How Using a Monorepo is Helping Us Work Better
Similar to many other mature startups moving towards their growth stage, Minute Media had to rebuild some of its infrastructure.
Our initial infrastructure was a Monolithic application in Ruby on Rails, but we realized we needed to explore other options as our company and team grew. As we set out to explore more options, our goal was to create tools and company-wide standards that would help facilitate open conversation and company growth…
In our company structure, our teams work in cross-functional organization with clear and sometimes separate business goals. During our exploration, each team ventured out on its own, testing technologies like Node and Go. A few weeks in, we realized we had some communication problems. When we had the opportunity to share our work, we noticed similar technical and design problems arose across teams.
To avoid duplicating efforts across multiple teams we tried our new development efforts in a monorepo.
What is a monorepo?
A monorepo is, simply put, a monolithic repository. The idea is to keep all, or a majority of, the projects in the company, in one single repository. This concept is not new and has been in practice for 10 years, most notably, it’s being used by large companies and corporations such as Google, Facebook, Twitter, and Uber.
After using monorepo for over a year, I would like to share some of the benefits and lessons we have learned:
Our codebase is available to all team members, but when projects each had their own repos, we rarely found ourselves reviewing the other team’s code.
Now, we can enable all team members to review the entire code base. Most of the code is still owned by separate teams, but if someone is interested in seeing what other teams are doing, all they have to do is take a look at the pull request.
The barrier to doing so is extremely low, since it is just another PR in the repository . In fact, team members regularly find themselves browsing other teams’ PRs.
This process has led us to subconsciously create better and more readable code, since all of the code is in the open to all teams, similar to the open source effect.
When everything is visible and accessible in a single repo, it is much easier to agree and re-enforce standards. Previously, every team had its own specific standards, but as we better aligned ourselves , . we came up with a process for company-wide standards. In this process, all standards are tested and implemented in each respective team, and once proven useful, all teams move forward and the new standard is implemented across the entire monorepo. Standards we have recently implemented are:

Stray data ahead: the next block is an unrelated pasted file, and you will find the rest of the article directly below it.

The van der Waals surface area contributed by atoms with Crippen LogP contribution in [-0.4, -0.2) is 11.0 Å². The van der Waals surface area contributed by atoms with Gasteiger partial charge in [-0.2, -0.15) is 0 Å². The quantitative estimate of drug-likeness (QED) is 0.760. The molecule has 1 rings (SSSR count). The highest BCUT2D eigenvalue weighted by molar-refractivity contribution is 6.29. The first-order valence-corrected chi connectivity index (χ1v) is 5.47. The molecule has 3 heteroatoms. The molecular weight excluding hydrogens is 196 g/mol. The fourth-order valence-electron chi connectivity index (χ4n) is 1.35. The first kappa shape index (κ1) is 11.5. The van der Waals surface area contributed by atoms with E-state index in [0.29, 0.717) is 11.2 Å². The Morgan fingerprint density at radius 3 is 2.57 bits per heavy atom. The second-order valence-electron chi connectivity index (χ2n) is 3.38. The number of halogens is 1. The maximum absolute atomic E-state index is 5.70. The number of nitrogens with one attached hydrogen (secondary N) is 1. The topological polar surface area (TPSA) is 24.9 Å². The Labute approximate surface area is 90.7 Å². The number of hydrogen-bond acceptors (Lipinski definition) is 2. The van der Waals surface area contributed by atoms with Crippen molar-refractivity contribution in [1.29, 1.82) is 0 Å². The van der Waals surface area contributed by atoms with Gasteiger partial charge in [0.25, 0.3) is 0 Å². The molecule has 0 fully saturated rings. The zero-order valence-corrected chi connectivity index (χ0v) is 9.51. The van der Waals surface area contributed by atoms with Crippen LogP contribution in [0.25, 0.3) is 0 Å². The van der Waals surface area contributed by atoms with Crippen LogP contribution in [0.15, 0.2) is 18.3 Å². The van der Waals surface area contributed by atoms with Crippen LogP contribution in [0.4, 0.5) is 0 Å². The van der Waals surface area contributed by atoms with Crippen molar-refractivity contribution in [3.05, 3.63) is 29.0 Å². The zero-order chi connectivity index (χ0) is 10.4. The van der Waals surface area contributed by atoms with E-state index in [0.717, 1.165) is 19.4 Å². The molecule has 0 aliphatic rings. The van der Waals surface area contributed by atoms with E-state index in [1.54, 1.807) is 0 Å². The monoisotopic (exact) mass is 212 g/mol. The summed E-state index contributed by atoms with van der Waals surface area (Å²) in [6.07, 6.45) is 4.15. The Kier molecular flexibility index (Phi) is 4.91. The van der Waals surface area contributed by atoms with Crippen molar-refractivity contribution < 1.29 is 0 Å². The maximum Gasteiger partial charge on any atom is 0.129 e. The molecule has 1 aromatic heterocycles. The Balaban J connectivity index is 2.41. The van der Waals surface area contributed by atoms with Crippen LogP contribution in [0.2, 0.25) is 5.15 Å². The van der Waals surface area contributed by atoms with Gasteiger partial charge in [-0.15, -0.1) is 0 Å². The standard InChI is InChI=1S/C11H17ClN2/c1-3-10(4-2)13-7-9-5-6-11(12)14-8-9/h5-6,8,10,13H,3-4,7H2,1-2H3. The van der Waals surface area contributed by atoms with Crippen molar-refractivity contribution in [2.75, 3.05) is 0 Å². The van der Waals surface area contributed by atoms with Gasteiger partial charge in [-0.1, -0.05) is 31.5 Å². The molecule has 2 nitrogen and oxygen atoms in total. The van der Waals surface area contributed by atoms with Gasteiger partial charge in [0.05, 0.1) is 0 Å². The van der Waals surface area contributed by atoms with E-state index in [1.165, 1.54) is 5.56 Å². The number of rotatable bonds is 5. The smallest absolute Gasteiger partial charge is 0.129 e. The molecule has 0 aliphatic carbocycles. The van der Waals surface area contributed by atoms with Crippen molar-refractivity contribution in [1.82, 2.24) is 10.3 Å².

- Directory structure for restful services in Go
- Documentation formatting
- Deployment and monitoring
Since switching to monmorepo, we are seeing better cross system architectural designs. This was very hard to spot before, especially for services which are in separate repositories, but now similar functionality is easy to spot and extract. Building an in-house framework to support and increase delivery velocity, we use the repo in one service and then apply it. Using one codebase allows participants to spot new or similar ideas. For example, you can use a service that categorizes videos according to the transcript, or one that categorizes news articles as well.
Since the whole system is in one repo, writing integration tests and launching the entire system in Docker is a breeze. Today, Minute Media is able to detect integration problems extremely early.
Using Docker Compose, you can spin up the entire end-to-end system on your laptop. This enables more elaborate features, like spinning ad hoc QA environments or demos for clients.
Allowing for Simpler Maintenance
In addition, language upgrades and security patches are applied across all of the code at once. Maintaining and updating external dependencies is much simpler, and more accessible than before.
For example, upgrading from Go 1.10 to 1.11 was done by a single developer over a period of two to three days, on 20 different services.
Like everything else in software development, a monorepo requires some discipline. Just like sharing ideas is easy, so is breaking service encapsulation.
Not everybody feels comfortable sharing all of the code all the time and sometimes sharing creates more complicated discussions, where there should just be one simple decision.
Furthermore, once the code grows it becomes slower to push/pull requests - which is why we are working towards better integration. We are still at the beginning of this experiment, and it’s obvious that there are many things we still need to add to our tool box, such as:
- List of rules for monorepo
- Automated project generation
- Template deploy scripts
- Pull request templates
- Usage of directed graph build systems, like Bazel or Buck
There are a lot of technical benefits which can be achieved by using a monorepo. With some work, I believe the same technical benefits can be obtained as when using a multi repo.
Most importantly though, introducing a tool that generates transparency and alignment is far more important than any other technical advantage.
(Cover Photo by Matteo Vistocco on Unsplash)